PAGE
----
The intersection between Audubon and Orange streets is set to become safer for pedestrians as a result of collaboration between the city’s Department of Transportation, Traffic and Parking and the development company Spinnaker Real Estate Partners.
Director of Transportation, Traffic and Parking Doug Hausladen ’04 petitioned the City Plan Commission last February to get approval for the construction of a safer crossing area between Audubon and Orange streets. Work on the crossing will begin in fall 2018, Hausladen said. Spinnaker, a development company that acquired a $75 million plot of land on Audubon in February in order to build an apartment complex, has given $65,000 to the city to construct a safer intersection. Hausladen said the city is working with Spinnaker to improve the pedestrian experience and the overall functionality of the intersection.
“The city’s staff, including my department, noted that there was going to be a large influx of pedestrians [because of the apartment complex] and that we should consider that in our design how to mitigate any impact of the additional traffic,” Hausladen said, “And the developer decided to contribute to construction of the improvements.”
The improvements will include the addition of a speed table — a raised area in the road that slows traffic and makes pedestrians more visible to drivers when they cross the intersection. The city is also adding bollards — raised metal poles that alert cars to a heavy pedestrian area. Rapid rectangular flashing beacons, similar to those at the safety crossing on York Street opposite the University Theatre, will also be installed.
Matthew Edvardsen, a member of Spinnaker’s management team, said traffic-calming and pedestrian safety measures emerged as a dominant theme of early discussions with neighbors — including the Downtown Wooster Square Community Management Team — and continued throughout the approval process for the construction of the apartment complex. Spinnaker believes improving the crossing area will help re-energize Audubon Street and connect it to the surrounding neighborhoods.
Mayoral spokesman Laurence Grotheer said the proposed speed table for the Orange and Audubon intersection is designed to provide comparable safety and accessibility features. He said the new retail and residential complex planned for that neighborhood and the resulting, increased foot traffic will have a similar effect.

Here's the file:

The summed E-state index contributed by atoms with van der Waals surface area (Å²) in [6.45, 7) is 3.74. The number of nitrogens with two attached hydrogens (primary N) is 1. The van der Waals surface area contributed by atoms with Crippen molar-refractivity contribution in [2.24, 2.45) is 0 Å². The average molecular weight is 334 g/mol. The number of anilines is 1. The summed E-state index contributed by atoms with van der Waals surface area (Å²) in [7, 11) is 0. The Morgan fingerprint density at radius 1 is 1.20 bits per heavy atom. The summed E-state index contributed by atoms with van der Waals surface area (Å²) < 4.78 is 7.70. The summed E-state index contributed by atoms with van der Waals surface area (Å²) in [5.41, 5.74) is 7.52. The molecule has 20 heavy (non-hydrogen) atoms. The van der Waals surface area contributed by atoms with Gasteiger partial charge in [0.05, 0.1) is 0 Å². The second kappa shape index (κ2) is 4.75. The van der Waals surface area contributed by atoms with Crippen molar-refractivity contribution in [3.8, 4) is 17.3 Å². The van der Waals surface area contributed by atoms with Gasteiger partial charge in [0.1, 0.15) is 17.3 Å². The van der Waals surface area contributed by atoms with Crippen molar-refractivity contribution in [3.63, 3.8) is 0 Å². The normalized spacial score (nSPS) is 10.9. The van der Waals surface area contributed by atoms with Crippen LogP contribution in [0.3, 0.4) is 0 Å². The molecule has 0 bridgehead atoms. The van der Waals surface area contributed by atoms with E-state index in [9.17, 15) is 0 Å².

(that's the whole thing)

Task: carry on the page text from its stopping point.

Motor vehicle traffic-calming measures installed throughout New Haven make the city safer and more accessible for pedestrians and bicyclists, according to Grotheer. Hausladen said that the petition to make the crossing area safe, in combination with the construction design, emerged from Mayor Toni Harp’s desire to make New Haven a “mobile city,” one that is safe for cyclists and pedestrians.
Mark Abraham, executive director of DataHaven, said that in recent years there have been several serious pedestrian injuries within a few blocks of the Audubon area, including one a few blocks from the intersection slated for improvement. While other intersections in New Haven have seen more crashes, Abraham said, he believes the proposed improvements will benefit both the immediate neighborhood and the developer and will represent a very small percentage of the development project’s overall cost.
In the last year, two pedestrians have been died as a result of being hit by cars, according to Abraham.
New Haven resident Peter Lindfield said that the crossing is currently unsafe because it is hard to see pedestrians but that the addition of flashing lights at the crossing would improve its safety greatly.
The city has already installed flashing beacons at the intersection between Audubon and Whitney Avenue.
Christina Carrafiell | email@example.com